I'm torn between being obsessive about reaching a simple goal and relaxing and living life a little.
The goal? I'd love to have a flat stomach again. It's hard in lycra - it makes guys that weigh 64kg with 2% body fat look like they have a pot gut. For blokes like me, it's pertinent to ask how many days until the twins are due. But it would still be nice to totally get rid of the beer gut after lugging it around for 15 years.
I've slowly been chipping away at it - there's no dramatic secret. I simply ride at a reasonably quick pace for 70-90 minutes 5 days a week, and try and fit in a longer ride on one day of the weekend. Every now and then, I have to pull the belt in another notch, and I know I am getting somewhere. Even the love handles are harder to grab hold of. The more miles I ride, the faster it disappears. Simple.
But it's easy to backslide. I had a few weeks off due to illness, and the guts suddenly reappeared. Getting rid of it is all about discipline - doing the miles is the main part. I find that if I am riding, I want to eat well, avoid grog, fast food and soft drinks. It's a virtuous circle.
However, I am cognisant of the fact too much riding can make Jack a dull boy. I've been invited to plenty of events in the CBD that occur after work (like seeing James Dellingpole when he was in town) and I have ignored them because it would mean catching the bus home - a day without riding (because I would have to bus in the following morning as the bike would be at work).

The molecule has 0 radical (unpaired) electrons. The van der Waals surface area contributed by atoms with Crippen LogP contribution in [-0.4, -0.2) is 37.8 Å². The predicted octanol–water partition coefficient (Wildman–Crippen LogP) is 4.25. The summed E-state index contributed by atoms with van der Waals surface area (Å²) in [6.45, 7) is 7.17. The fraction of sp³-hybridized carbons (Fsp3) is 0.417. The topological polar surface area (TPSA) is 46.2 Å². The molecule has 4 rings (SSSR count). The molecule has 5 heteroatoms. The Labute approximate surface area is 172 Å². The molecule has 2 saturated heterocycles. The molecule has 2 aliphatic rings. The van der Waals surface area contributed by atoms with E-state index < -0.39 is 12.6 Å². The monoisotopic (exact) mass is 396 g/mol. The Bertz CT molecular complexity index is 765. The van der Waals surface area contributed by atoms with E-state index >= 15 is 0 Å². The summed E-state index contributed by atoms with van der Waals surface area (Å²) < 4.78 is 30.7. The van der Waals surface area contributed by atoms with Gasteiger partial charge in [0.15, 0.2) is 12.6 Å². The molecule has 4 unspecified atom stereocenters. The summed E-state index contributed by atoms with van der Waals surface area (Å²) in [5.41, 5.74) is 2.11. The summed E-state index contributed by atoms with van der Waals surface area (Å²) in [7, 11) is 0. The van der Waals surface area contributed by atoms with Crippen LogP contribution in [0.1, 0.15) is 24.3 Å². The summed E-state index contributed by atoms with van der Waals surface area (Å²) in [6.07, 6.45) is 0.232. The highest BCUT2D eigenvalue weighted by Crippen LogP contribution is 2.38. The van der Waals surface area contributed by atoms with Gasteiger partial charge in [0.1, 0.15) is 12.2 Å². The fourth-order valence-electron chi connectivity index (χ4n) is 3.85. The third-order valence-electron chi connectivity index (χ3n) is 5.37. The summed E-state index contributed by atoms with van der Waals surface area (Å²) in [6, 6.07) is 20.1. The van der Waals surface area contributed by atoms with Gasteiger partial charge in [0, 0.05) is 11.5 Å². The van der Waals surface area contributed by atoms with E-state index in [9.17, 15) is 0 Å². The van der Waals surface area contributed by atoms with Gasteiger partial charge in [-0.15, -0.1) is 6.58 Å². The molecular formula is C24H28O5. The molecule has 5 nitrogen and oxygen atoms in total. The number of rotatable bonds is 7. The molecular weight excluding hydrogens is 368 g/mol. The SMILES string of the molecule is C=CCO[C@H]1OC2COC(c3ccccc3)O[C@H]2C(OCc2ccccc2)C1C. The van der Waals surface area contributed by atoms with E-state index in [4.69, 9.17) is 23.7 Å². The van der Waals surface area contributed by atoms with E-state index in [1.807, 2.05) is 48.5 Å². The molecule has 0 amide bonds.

Resolving this dilemma isn't going to be easy - I'm not very good at balancing things.
Take fructose and unsaturated fats out of your diet. It is not hard to do and will become your normal diet rather than a one-off thing. I did it and lost weight although I have hit a bit of a roadblock now because I am reluctant to reduce my nightly intake of red wine to (say) 2 glasses.
Don't abandon fruit because the high fibre ones (pears, kiwifruit etc.) do more good than the fructose does harm.
If you need energy drinks or power bars for cycling substitute glucose tablets (sucrose, or glucose, is not bad for you like fructose).
Get away from high sugar breakfast cereals and low fat or "diet" foods - they are not good for you. I eat Weeties for breakfast.
I only use olive oil for salads and (in its light form) for cooking and use butter instead of marg.
Because I have the luxury of working from home I make my own lunch - my current favourite is half an avo spread on two slabs of bread and topped with tomatoes, onions and ground pepper - yum!
Don't worry about eating carbs and fats and don't bother counting calories - by removing fructose and saturated fats your normal appetite control functions will be restored and you will eat what you need.
When you learn how much fructose is in common processed foods you will be shocked.
I had never read a diet book until a friend (a very analytical engineer0 recommended David Gillespie's "The Big Fat Lie" which I read in a day or so and found very sensible and credible. Google Gillespie and check him out for yourself.
I've had a gut for 10 years now BOAB and I still notice the chicks eyeing me off, cough, cough. ;-)
Get a bigger, nastier chain for your bike.
That way, you can CBD it, get on the grog, then ride home with an extra weight (the chain), ensuring you work off the fun.
Give the beer an hour or so before you set off, and the sugars will kick in, too.
You can have your cake and eat it.
All of the above is good advice (except for Cav's - he's full of crap) plus simply consume smaller helpings, especially if eating resturant meals.
Reduce your carbs, I have dropped 10 kg's by reducing my carbs over a 4 month period.
Have a look at this website on the carbohydrate curve, while the Paleo food culture can seem a bit like a cult, reducing the carbs makes a big difference.
PS : Beer is not always an issue , 1 stubby of Carlton Draught is only 10 grams of carbs.
Boy on a Bike - Melbourne Branch
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